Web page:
There are some things that are trade secrets that people use in their day-to-day life and business. Mine is physics. Not the Albert Einstein, E=mc2 type of theoretical, lots-of-math-and-calculus physics, but rather the observed day-to-day stuff that we all tend to take for granted.

One morning this week I drove up Route 1A along the Penobscot River to Bangor. There was a little frost on the windshield, just enough to hint at what is yet to come. When the river came into sight, there was a plume of fog that seemed to emanate vertically wherever there was river. It hung over the river and forced me to wonder what is going on there. What was happening was the relatively warm river water vapor was rising off the river into the cool air and creating this beautiful fog.

Water is part of everything we have in this life. We are 95 percent water, and water permeates pretty much everything we contact to some degree.

As I went up a little farther on 1A and started to pass through some of the villages, the river was out of sight, but another moisture feature caught my attention. There was dew on the roofs of the houses that had asphalt shingles. And there were areas where the distinct outline of the house structure was very visible, just like a drawing.

On some houses it was dew and on some it was frost. It was just cool enough to show this. The frost or dew was dried off where there was more heat loss. Those areas were where there was a lack of insulation, usually due to a lot of wood framing that spanned from the inside of the house to the outside. When this situation occurs in construction, we refer to it as thermal bridging. We have an uninsulated “bridge” that shunts the heat out of the house very efficiently, upping our heating costs.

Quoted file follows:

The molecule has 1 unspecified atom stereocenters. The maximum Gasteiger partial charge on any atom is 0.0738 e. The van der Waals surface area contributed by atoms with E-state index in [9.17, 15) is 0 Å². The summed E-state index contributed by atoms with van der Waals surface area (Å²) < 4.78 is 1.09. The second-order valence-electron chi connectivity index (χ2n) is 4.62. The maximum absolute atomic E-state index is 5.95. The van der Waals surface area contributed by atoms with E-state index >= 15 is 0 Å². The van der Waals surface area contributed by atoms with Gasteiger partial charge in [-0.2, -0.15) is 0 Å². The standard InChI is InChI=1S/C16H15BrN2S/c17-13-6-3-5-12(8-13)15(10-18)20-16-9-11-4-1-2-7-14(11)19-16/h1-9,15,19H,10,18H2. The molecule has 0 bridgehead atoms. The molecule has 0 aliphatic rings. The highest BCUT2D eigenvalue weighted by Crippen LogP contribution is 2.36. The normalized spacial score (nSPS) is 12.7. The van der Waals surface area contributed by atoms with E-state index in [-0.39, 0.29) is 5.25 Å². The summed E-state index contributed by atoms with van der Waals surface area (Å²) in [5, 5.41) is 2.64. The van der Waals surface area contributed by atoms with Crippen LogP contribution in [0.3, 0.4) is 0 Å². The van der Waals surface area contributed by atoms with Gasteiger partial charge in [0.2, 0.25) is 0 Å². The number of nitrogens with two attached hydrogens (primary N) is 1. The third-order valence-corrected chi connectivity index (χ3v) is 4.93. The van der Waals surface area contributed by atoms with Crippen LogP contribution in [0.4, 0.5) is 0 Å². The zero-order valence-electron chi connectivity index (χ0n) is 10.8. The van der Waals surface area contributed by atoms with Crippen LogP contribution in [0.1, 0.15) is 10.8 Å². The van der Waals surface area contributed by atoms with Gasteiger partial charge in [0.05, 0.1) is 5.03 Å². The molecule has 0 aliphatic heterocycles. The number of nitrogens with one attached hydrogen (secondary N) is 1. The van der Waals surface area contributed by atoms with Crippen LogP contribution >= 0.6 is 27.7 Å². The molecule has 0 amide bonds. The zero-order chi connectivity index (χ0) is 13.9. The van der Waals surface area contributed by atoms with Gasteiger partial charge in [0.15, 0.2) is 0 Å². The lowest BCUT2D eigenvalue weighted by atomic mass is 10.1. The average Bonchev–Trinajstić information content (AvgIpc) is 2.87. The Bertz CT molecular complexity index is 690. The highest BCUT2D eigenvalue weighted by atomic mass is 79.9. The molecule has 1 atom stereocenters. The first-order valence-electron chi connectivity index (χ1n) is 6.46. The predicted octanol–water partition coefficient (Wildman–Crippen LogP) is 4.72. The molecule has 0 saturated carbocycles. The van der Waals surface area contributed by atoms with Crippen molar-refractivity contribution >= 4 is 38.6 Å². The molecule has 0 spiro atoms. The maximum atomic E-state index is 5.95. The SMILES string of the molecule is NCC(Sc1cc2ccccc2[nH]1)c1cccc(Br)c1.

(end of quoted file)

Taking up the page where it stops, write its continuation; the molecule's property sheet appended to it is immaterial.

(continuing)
This is sometimes evident on the side walls of houses, also. Energy people love to look at this. Ah, physics in action!

Another issue we will be dealing with all too soon is frost action. You will notice the frost forming on the grass before it shows up on bare, dry dirt. Those blades of grass are tiny cooling fins that elegantly intermingle with the cold night air and condense out the water that is in the nighttime air.

These kinds of simple phenomena are things that we see every day of our lives that we often overlook. The old-timers, people who lived closer to nature and the land than we do today, probably never even heard of physics. They just knew what nature foisted upon them in their daily lives, and through hardscrabble experience and the lore of generations, usually had a pretty good sense of what the laws of physics did to them on a daily basis.

We can use these clues to help us improve our homes and businesses for more efficient use of energy and safer living and maybe relive and appreciate some of the lessons of the past.

Questions for Tom Gocze should be mailed to The Home Page, Bangor Daily News, P.O. Box 1329, Bangor 04402-1329. A library of reference material and a home-project blog are at